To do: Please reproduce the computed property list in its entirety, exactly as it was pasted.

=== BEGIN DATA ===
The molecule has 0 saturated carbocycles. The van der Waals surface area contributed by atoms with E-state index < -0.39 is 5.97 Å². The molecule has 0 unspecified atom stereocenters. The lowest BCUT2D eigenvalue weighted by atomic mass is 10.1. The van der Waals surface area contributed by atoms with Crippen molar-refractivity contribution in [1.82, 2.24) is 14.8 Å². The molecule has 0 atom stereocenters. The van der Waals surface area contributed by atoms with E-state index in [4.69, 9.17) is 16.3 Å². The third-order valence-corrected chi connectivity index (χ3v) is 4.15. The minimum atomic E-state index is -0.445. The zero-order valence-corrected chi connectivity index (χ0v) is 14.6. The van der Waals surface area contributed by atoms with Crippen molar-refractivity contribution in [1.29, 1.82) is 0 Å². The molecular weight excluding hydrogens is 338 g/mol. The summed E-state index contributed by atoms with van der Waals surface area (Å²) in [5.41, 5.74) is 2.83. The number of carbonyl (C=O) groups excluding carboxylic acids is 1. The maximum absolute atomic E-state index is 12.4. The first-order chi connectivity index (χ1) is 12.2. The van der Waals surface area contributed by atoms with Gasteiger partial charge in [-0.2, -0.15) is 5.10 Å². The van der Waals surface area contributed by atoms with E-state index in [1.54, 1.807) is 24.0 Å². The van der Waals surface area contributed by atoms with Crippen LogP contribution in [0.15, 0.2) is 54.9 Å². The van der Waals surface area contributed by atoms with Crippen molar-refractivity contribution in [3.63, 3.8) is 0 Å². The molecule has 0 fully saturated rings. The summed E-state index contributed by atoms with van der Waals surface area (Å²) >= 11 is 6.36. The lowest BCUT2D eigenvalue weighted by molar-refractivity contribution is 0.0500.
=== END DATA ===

The molecule has 0 saturated carbocycles. The van der Waals surface area contributed by atoms with E-state index < -0.39 is 5.97 Å². The molecule has 0 unspecified atom stereocenters. The lowest BCUT2D eigenvalue weighted by atomic mass is 10.1. The van der Waals surface area contributed by atoms with Crippen molar-refractivity contribution in [1.82, 2.24) is 14.8 Å². The molecule has 0 atom stereocenters. The van der Waals surface area contributed by atoms with E-state index in [4.69, 9.17) is 16.3 Å². The third-order valence-corrected chi connectivity index (χ3v) is 4.15. The minimum atomic E-state index is -0.445. The zero-order valence-corrected chi connectivity index (χ0v) is 14.6. The van der Waals surface area contributed by atoms with Crippen molar-refractivity contribution in [1.29, 1.82) is 0 Å². The molecular weight excluding hydrogens is 338 g/mol. The summed E-state index contributed by atoms with van der Waals surface area (Å²) in [5.41, 5.74) is 2.83. The number of carbonyl (C=O) groups excluding carboxylic acids is 1. The maximum absolute atomic E-state index is 12.4. The first-order chi connectivity index (χ1) is 12.2. The van der Waals surface area contributed by atoms with Gasteiger partial charge in [-0.2, -0.15) is 5.10 Å². The van der Waals surface area contributed by atoms with E-state index in [1.54, 1.807) is 24.0 Å². The van der Waals surface area contributed by atoms with Crippen LogP contribution in [0.15, 0.2) is 54.9 Å². The van der Waals surface area contributed by atoms with Crippen molar-refractivity contribution in [3.63, 3.8) is 0 Å². The molecule has 0 fully saturated rings. The summed E-state index contributed by atoms with van der Waals surface area (Å²) >= 11 is 6.36. The lowest BCUT2D eigenvalue weighted by molar-refractivity contribution is 0.0500.